What strategies do you implement to minimize financial burdens in regards to insurance packages?
At CAB, we operate within a much lower cost regimen than our competitors because we generate at least 65% of our own energy needs via Solar Panels. With electricity being a major cost driver in Jamaica, we are able to operate at lower margins I.e. lower commission rates. This is critical, as margins in terms of commission rates impact the premium, so we can offer competitive products at lower rates.
What are the particular challenges that insurers in the Caribbean have been facing over the past year in relation to changes in what customers expect in terms of products and services?
The brokerage arena is characterized by fierce competition, and once there is a competitive arena, people will shop around. Clients expect to receive the greatest value for the smallest outlay. Fierce competition leads companies to lower their rates to maintain their clients, while other companies lower theirs to pull clients. Also, extremely fierce competition is likely to come from some of the very same insurance companies for which we solicit business.
It is also observed that the increase level of awareness of a more sophisticated market in the Caribbean is driving expectations of our clients to the extent that they are demanding first-world products and services at third-world premiums.
Can you tell Finance Monthly about your involvement in the community and its impact?
In June 2006, our Social Club Outreach Committee decided that part of its mandate would be to give back to the community in a very real way because we felt that as a new company, we needed to not only do well but also to do good. Therefore, any contribution that we made towards national development would not only give great personal satisfaction to the staff, but also generate a very positive response in the community in which we operate. We make most of our contributions to the development of young minds at the Reddie’s Place of Safety, which has been a haven to orphans, as well as abandoned and abused youngsters. This program continues to date, which involves the provision of groceries to the Home each month along with several interactions with the children during the holiday periods. The children have now become an integral part of the lives of our Team and are involved in all of CAB’s social activities.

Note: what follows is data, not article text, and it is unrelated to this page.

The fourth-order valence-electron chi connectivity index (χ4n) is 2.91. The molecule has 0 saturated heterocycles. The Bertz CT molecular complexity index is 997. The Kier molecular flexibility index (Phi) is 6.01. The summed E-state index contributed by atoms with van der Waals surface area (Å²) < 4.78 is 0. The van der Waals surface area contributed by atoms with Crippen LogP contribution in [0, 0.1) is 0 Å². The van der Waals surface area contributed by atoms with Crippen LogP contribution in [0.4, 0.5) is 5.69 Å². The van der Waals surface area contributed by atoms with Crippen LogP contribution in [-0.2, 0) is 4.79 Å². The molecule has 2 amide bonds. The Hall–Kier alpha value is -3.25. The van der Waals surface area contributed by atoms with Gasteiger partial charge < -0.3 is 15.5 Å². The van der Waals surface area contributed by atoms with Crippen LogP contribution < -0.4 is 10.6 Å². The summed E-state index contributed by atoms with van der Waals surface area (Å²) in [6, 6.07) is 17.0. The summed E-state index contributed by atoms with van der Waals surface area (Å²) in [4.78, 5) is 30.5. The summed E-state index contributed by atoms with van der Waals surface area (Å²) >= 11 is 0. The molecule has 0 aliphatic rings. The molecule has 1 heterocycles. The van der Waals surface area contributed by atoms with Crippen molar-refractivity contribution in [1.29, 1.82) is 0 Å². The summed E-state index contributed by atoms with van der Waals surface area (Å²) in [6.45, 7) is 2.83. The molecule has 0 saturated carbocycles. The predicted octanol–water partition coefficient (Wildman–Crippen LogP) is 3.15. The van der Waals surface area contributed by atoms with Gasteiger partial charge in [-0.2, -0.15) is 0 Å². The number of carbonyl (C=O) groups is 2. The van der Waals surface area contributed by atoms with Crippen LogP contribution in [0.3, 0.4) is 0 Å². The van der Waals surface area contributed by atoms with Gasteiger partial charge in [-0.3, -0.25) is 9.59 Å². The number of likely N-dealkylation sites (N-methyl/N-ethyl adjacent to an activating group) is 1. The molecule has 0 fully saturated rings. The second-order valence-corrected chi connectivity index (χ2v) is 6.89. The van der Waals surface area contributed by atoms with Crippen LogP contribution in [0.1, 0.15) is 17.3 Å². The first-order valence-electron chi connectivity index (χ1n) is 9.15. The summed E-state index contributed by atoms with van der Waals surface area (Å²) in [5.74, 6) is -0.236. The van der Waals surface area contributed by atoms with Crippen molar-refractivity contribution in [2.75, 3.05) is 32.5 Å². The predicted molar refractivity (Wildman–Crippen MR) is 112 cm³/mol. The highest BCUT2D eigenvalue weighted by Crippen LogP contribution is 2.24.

In addition to the Reddies Place of Safety, we have awarded scholarships to two members of the community. One has graduated from high school, now attending University and the other has graduated from high school and is now an honour student. Caribbean Assurance Brokers remains committed to these children, as we believe the future success of Jamaica lies with the development of the hearts and minds of the nation’s youth.
What makes your company unique?